THE LEADERSHIP SERIES
How to Build a Succession Plan
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HOUSTON-Given the spate of high-profile, C-Suite turnovers the industry has seen in recent months, it would appear that succession planning is still a cutting-edge thought. While larger firms are starting to pick up on the need, there is still a vestigial go-it-alone cowboy mentality that threatens continuity.
“There’s a lot of truth in that,” Transwestern CEO Larry Heard tells GlobeSt.com. “Commercial real estate, just like the oil and gas industry, has leadership made up of people who are bold, innovative, risk takers. They also tend to see themselves as invincible. But as companies get larger it’s more realistic to recognize that there are a lot of people depending on you for discernment and strategic planning. You can’t leave succession to chance. You need to strategize on that as proactively as you would an important client relationship.”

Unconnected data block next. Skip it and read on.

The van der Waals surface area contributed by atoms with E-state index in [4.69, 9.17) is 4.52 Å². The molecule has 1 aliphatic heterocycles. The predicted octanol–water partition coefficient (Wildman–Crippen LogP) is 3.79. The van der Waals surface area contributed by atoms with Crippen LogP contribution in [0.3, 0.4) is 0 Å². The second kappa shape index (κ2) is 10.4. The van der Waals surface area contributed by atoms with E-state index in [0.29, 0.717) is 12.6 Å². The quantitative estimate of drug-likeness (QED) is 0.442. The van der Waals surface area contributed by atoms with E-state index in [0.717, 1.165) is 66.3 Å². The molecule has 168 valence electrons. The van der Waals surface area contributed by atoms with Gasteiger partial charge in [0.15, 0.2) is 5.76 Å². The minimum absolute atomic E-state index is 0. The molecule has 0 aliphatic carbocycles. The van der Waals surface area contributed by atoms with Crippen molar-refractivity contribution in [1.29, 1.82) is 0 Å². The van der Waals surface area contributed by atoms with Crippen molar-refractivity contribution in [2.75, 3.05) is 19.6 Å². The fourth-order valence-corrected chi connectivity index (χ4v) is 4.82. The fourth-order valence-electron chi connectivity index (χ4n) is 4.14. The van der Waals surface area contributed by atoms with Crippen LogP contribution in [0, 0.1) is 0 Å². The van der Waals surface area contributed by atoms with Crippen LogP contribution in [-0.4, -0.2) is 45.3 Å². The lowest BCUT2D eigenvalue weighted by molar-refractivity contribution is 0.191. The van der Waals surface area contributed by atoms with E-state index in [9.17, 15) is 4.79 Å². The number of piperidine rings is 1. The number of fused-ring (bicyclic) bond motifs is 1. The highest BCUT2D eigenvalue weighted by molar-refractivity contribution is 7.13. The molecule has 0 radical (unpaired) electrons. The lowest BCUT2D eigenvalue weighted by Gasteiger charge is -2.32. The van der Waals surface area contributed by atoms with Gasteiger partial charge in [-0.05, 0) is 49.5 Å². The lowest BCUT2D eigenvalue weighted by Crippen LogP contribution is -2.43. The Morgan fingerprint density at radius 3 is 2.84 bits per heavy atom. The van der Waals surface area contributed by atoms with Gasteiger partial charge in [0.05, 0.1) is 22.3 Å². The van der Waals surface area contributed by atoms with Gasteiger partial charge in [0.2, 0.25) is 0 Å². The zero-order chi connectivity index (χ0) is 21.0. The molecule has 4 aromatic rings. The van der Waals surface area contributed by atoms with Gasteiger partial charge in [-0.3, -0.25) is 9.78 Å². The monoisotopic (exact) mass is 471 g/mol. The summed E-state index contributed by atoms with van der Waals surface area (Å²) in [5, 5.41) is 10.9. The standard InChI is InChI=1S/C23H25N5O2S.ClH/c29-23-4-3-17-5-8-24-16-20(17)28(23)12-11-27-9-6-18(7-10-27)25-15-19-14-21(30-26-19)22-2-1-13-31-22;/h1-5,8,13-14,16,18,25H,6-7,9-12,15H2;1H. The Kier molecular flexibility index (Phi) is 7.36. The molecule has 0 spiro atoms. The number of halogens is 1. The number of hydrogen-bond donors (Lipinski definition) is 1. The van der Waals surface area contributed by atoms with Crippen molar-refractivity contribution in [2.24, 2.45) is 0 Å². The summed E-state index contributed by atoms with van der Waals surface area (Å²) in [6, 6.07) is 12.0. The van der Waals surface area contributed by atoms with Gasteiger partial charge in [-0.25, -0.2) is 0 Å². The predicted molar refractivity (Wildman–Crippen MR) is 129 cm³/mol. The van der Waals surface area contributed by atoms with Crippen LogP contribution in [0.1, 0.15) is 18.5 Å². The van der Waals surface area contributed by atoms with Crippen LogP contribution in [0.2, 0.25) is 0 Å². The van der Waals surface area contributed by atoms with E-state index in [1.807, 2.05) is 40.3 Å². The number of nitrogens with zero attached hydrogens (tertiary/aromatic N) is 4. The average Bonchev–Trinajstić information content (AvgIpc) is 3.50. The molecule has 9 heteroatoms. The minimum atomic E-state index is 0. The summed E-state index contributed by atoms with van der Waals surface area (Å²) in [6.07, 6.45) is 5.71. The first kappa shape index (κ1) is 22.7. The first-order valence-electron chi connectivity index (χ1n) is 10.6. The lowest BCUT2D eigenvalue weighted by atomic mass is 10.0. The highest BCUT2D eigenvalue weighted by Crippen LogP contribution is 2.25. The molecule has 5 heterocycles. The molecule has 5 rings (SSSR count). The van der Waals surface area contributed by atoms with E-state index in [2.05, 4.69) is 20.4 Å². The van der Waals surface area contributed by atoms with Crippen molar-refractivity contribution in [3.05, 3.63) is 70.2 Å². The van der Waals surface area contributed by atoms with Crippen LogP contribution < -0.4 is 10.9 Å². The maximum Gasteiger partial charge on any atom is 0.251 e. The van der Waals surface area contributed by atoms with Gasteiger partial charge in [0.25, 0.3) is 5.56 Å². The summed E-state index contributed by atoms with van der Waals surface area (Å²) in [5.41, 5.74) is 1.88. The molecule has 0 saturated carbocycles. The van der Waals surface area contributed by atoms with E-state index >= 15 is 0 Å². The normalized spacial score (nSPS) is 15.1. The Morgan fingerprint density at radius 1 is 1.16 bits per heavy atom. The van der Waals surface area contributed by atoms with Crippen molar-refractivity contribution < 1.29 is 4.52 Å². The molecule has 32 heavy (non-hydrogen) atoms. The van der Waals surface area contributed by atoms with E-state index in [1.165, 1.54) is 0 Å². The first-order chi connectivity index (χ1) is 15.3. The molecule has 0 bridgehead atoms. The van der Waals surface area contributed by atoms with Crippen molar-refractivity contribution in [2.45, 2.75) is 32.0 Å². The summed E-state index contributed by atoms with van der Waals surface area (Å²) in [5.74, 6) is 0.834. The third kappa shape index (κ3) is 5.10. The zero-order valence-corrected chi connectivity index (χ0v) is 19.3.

The executive committee of Transwestern has done just that, and though Heard’s successor is not a name he shares, that person is in place. What the CEO did share were the traits he looks for, and he also enumerated the things other firms need to consider when crafting their own plans.
Heard said there are five key traits he looks for. The ideal candidates must be a self-confident team players. Yet they have to be independent thinkers in addition to being “excellent communicators.”
These four traits, while prized, are nothing out of the ordinary. But the fifth is a surprise. “They have to be servant leaders,” says Heard. “Leadership must be able to build a dynamic following. Those who have a true, committed followings are servant leaders who put the company and other individuals ahead of their own personal agendas.
"People see that and respect it," he says, "and that’s what enables the very best leaders to be so powerful; they can mobilize an entire organization.” He counts himself fortunate to have senior people who are long-tenured at Transwestern and possess those qualities.
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